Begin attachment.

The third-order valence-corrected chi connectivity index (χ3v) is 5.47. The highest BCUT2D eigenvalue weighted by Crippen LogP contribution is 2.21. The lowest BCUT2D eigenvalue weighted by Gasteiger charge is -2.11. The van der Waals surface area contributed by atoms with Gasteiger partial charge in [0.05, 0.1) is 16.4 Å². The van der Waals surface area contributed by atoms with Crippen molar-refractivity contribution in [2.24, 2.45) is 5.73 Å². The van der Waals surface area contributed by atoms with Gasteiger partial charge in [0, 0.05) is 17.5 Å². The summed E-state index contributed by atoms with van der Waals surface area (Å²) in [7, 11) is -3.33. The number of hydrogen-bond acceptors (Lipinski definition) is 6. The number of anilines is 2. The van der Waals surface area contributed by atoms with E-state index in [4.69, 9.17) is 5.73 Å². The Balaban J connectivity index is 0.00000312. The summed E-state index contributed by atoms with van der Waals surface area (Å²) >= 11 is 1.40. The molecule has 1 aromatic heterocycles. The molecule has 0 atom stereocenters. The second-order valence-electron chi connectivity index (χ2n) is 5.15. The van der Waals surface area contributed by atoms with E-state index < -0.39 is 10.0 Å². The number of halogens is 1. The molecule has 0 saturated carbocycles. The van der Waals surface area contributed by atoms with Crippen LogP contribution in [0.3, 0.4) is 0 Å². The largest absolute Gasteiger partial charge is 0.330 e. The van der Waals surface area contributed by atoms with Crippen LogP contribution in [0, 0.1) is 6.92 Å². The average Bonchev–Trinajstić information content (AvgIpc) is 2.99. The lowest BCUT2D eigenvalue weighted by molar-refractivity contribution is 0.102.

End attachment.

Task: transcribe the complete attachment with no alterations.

The third-order valence-corrected chi connectivity index (χ3v) is 5.47. The highest BCUT2D eigenvalue weighted by Crippen LogP contribution is 2.21. The lowest BCUT2D eigenvalue weighted by Gasteiger charge is -2.11. The van der Waals surface area contributed by atoms with Gasteiger partial charge in [0.05, 0.1) is 16.4 Å². The van der Waals surface area contributed by atoms with Crippen molar-refractivity contribution in [2.24, 2.45) is 5.73 Å². The van der Waals surface area contributed by atoms with Gasteiger partial charge in [0, 0.05) is 17.5 Å². The summed E-state index contributed by atoms with van der Waals surface area (Å²) in [7, 11) is -3.33. The number of hydrogen-bond acceptors (Lipinski definition) is 6. The number of anilines is 2. The van der Waals surface area contributed by atoms with E-state index in [4.69, 9.17) is 5.73 Å². The Balaban J connectivity index is 0.00000312. The summed E-state index contributed by atoms with van der Waals surface area (Å²) >= 11 is 1.40. The molecule has 1 aromatic heterocycles. The molecule has 0 atom stereocenters. The second-order valence-electron chi connectivity index (χ2n) is 5.15. The van der Waals surface area contributed by atoms with E-state index < -0.39 is 10.0 Å². The number of halogens is 1. The molecule has 0 saturated carbocycles. The van der Waals surface area contributed by atoms with Crippen LogP contribution in [0.3, 0.4) is 0 Å². The largest absolute Gasteiger partial charge is 0.330 e. The van der Waals surface area contributed by atoms with Crippen LogP contribution in [0, 0.1) is 6.92 Å². The average Bonchev–Trinajstić information content (AvgIpc) is 2.99. The lowest BCUT2D eigenvalue weighted by molar-refractivity contribution is 0.102.